The revolution in Tunisia was credited at least in part to Twitter, and now it appears that the spark that lit the revolt in Egypt was a page on Facebook originated by a Google employee organizing a demonstration starting on January 25th. To everyone’s surprise, the people not only showed up but the crowds kept growing for each of the past 18 days.
Of course, the linchpin in this transfer in political power was the forbearance of the Egyptian military. Egypt has existed under a military regime since 1952 so it was not clear that they would support the demonstrators or turn and fire on them as has happened so many times in autocratic nations without any other process for protest.
At this point no one knows the mind of Mubarak or what went on behind closed doors in the Presidential Palace, but the results speak louder than all of the conflicting speeches for the past two weeks. This truly was a non-violent civil rights revolt in the spirit of Gandhi and Martin Luther King, and the United States was not in its usual role of manipulating behind the scenes. We have a long and unfortunate history in the Middle East of propping up dictators to secure oil rights ever since the British protectorates following WW I.
The CIA, the State Dept., and the Dept. of Defense were all following events on television although we presume that they also had some other resources available. But they were caught off guard just like everyone else and were reacting rather than being ahead of the game.
So what does this have to do with writing and citizen journalism? Well, the game has changed. The American television networks also were behind the game with Aljazeera way out in the lead all the way. I followed their daily English language broadcasts on my computer since they were not available on my cable TV provider. They were broadcast live from Cairo (and occasionally from Alexandria) without commercials and with professional reporters on the scene. I had a personal interest in events since I have a friend in Alexandria who is an American citizen. I still don’t know what happened to her. I did not follow events on Facebook or Twitter, and she doesn’t use a computer.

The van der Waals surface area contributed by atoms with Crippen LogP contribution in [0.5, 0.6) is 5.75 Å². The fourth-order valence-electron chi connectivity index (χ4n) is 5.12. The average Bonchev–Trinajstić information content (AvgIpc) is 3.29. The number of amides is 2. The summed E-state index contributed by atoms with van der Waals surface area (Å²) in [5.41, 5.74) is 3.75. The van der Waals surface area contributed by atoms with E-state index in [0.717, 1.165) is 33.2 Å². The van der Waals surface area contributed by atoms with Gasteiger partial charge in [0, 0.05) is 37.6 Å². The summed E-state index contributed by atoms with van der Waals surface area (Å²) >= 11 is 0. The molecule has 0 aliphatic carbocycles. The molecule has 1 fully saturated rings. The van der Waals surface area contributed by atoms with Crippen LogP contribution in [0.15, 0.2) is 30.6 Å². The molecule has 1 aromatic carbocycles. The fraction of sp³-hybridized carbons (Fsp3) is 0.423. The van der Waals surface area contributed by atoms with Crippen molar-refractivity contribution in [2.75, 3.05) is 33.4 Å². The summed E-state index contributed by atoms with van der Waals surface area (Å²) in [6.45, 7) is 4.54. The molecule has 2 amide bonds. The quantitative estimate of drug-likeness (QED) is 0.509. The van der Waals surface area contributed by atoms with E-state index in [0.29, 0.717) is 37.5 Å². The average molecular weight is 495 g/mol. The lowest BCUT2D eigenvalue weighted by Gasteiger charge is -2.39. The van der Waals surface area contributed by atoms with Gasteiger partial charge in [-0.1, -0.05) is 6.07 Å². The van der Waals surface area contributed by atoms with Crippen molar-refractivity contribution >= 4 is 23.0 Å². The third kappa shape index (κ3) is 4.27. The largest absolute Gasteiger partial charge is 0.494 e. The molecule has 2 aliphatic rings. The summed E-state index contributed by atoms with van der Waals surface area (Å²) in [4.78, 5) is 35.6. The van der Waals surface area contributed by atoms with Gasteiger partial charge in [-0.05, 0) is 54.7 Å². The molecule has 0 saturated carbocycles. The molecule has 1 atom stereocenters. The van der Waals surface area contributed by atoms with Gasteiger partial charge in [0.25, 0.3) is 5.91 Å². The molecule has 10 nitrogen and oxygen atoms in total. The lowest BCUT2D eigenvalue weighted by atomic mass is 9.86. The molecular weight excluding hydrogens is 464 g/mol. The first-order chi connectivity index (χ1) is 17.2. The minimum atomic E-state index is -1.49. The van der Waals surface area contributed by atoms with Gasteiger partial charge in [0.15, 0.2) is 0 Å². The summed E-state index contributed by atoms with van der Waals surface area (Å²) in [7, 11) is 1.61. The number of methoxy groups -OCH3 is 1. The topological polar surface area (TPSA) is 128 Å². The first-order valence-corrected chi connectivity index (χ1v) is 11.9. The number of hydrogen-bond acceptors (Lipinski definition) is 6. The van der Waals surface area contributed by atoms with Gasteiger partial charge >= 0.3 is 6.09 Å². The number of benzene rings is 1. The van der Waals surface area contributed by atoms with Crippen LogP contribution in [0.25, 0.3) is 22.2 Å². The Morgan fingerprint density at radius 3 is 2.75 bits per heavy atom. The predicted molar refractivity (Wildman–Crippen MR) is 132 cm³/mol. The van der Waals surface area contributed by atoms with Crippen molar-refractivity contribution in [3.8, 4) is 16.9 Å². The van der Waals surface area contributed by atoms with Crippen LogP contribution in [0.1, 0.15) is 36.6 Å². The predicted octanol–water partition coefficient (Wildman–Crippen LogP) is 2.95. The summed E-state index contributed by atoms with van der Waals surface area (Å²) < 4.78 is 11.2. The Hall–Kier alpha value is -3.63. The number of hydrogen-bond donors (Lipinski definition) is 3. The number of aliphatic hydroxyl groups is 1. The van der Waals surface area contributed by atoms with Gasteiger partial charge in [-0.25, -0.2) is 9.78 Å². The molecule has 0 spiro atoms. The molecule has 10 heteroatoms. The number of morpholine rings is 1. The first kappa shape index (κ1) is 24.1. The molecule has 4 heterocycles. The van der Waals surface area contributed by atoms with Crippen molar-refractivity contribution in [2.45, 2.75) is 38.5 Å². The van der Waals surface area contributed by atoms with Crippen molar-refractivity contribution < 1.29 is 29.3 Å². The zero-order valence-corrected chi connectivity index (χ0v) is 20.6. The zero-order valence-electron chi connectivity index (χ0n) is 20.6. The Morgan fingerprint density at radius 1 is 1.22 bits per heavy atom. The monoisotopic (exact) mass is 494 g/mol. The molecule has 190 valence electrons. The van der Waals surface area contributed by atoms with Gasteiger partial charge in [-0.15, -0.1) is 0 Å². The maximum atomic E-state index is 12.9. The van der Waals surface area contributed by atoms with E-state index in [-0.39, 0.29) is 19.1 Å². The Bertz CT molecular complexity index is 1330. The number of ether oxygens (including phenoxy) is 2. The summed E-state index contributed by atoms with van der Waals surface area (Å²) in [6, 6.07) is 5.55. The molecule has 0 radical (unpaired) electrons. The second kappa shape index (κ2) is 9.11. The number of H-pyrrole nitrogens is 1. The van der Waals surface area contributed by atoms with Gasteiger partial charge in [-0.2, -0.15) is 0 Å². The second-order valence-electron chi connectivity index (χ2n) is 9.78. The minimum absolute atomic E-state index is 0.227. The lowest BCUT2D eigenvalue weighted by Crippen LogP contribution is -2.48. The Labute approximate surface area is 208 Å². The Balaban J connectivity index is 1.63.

These events overshadowed the acquisition of the Huffington Post by AOL. I’m still trying to sort out the business potential of blogging, and one friend who blogs for the Huffington Post enlightened me and others in the Triangle Area Freelancers Google group on what he has accomplished contributing to that service.
Are the days of print media and broadcast television ultimately doomed? It is too soon so say whether it may become an incremental process such as happened from the changeover from radio to TV, when each medium found its own niche market. The rapid evolution of the WWW 2.0 and wireless networks in the past decade appears to be a complete game changer with many developing nations leapfrogging over the developed nations who aren’t as nimble and held back by entrenched economic interests.
Stay tuned for rapidly evolving market developments in media, markets, economies, and nation-building efforts.